19. Integrating forensically and civilly committed adult inpatients in a treatment mall program at a state hospital.

    Science.gov (United States)

    Webster, Steven L; Sheitman, Brian B; Barboriak, Peter N; Harmon, Susan H; Paesler, Betty T; Gordon, Pamela A; Kelly, Shirley Y; Geller, Jeffrey L

    2009-02-01

    This brief report presents outcome data from a 350-bed state psychiatric hospital that integrated its adult forensically and civilly committed inpatient populations within one rehabilitative program. Dorothea Dix Hospital, located in Raleigh, North Carolina, used the "treatment mall" model to offer all of its resources to all adult patients in a centralized setting. Program participation of 100 patients from two long-term civil units was compared with program participation of 94 patients from the hospital's medium- and maximum-security forensic units. The forensic patients were significantly less likely to refuse to join or to leave a group, and they were better engaged in their treatment. The use of restrictive interventions and the incidence of assault were minimal for both groups. The experience at Dorothea Dix Hospital suggests that integrating these populations in rehabilitative programming is not only fiscally responsible but also clinically promising, with no evidence of greater disruptiveness attributable to forensic patients.

  20. Naturalistic evaluation of inpatient treatment of mania in a private Brazilian psychiatric hospital Avaliação naturalística do tratamento da mania em um hospital psiquiátrico particular

    Directory of Open Access Journals (Sweden)

    Fernando Madalena Volpe

    2003-06-01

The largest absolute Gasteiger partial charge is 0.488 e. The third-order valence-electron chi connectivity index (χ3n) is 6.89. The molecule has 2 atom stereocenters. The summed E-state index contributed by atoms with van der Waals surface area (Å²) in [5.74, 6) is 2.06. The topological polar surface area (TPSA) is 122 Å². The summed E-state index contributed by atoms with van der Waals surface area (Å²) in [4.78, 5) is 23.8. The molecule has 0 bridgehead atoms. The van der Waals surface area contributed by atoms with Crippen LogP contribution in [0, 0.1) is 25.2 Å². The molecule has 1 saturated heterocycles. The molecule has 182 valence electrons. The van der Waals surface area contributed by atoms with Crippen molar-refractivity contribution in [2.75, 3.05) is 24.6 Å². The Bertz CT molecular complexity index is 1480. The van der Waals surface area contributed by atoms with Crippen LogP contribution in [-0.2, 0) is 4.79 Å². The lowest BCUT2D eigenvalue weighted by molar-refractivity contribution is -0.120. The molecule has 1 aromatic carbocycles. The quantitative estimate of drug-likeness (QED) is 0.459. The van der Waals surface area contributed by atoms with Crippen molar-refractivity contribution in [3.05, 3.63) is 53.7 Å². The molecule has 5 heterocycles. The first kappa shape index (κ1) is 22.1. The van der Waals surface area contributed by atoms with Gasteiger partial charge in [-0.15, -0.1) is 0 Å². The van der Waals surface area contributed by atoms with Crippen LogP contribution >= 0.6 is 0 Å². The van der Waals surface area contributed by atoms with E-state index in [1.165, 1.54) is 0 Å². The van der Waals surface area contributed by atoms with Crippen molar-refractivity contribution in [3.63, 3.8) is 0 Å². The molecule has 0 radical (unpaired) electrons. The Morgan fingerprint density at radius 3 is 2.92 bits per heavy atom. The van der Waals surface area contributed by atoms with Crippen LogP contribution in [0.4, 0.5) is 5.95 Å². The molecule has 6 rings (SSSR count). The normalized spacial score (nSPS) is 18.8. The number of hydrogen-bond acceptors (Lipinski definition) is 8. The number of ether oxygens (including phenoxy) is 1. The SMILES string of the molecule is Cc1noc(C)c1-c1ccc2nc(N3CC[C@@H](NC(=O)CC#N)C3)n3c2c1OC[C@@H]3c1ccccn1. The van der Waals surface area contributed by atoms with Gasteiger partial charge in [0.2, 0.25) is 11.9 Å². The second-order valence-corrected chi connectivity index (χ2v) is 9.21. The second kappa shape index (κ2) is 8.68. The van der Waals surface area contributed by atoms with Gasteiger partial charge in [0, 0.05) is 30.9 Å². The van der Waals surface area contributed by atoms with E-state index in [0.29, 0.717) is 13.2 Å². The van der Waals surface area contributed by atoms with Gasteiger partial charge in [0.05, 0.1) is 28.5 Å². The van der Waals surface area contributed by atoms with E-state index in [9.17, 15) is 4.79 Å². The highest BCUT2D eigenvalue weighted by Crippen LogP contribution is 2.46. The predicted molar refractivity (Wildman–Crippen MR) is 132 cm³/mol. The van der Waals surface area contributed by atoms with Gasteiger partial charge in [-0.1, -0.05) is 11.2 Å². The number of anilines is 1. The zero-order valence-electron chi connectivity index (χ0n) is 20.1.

Full Text Available OBJECTIVE: To describe the clinical practices on the treatment of mania in a Brazilian hospital, and to compare them to other international similar reports and practice guidelines. METHODS: Chart revision of 425 consecutive admissions (269 patients for the treatment of manic or mixed episodes (ICD-10 criteria in a private psychiatric hospital of Belo Horizonte, Brazil, from 1996 to 2000. The rates of utilization of each antimanic medication and ECT were compared to those reported in similar international observational studies (X², bicaudate, alpha =0.05. RESULTS: The observed frequencies of use of each treatment modality were: lithium (71.5%; carbamazepine (34.8%; valproate (9.4%; antipsychotics (83.3%; benzodiazepines (62.4%; antidepressants (7.5% and ECT (33.2%. The differences detected between local practice and international guidelines were: lower rate of valproate and higher rate of carbamazepine prescription; the use of sine wave devices for ECT; frequent concomitant use of ECT with lithium (72.3%, benzodiazepines (46.8% and/or carbamazepine (31.2%. CONCLUSION: These results suggest the need to develop national practice guidelines for the treatment of mania and for the use of ECT, and to promote their propagation through specific medical educational programs, aiming at the standardization of practices based on the available scientific evidence.OBJETIVO: Descrever as práticas clínicas no tratamento da mania em um hospital brasileiro e compará-las com aquelas descritas e recomendadas nas publicações internacionais. MÉTODOS: Revisão dos prontuários de 425 internações consecutivas (269 pacientes para episódios maníacos ou mistos (CID-10 em um hospital psiquiátrico privado de Belo Horizonte (MG, de 1996 a 2000. As freqüências de utilização dos diversos medicamentos e de ECT foram comparadas com as descritas em estudos observacionais estrangeiros (X², bicaudado, alfa =0,05. RESULTADOS: As freqüências observadas de uso de

  1. Subjective sleep quality and sleep duration of patients in a psychiatric hospital

    OpenAIRE

    Müller, Matthias J; Olschinski, Christiane; Kundermann, Bernd; Cabanel, Nicole

    2016-01-01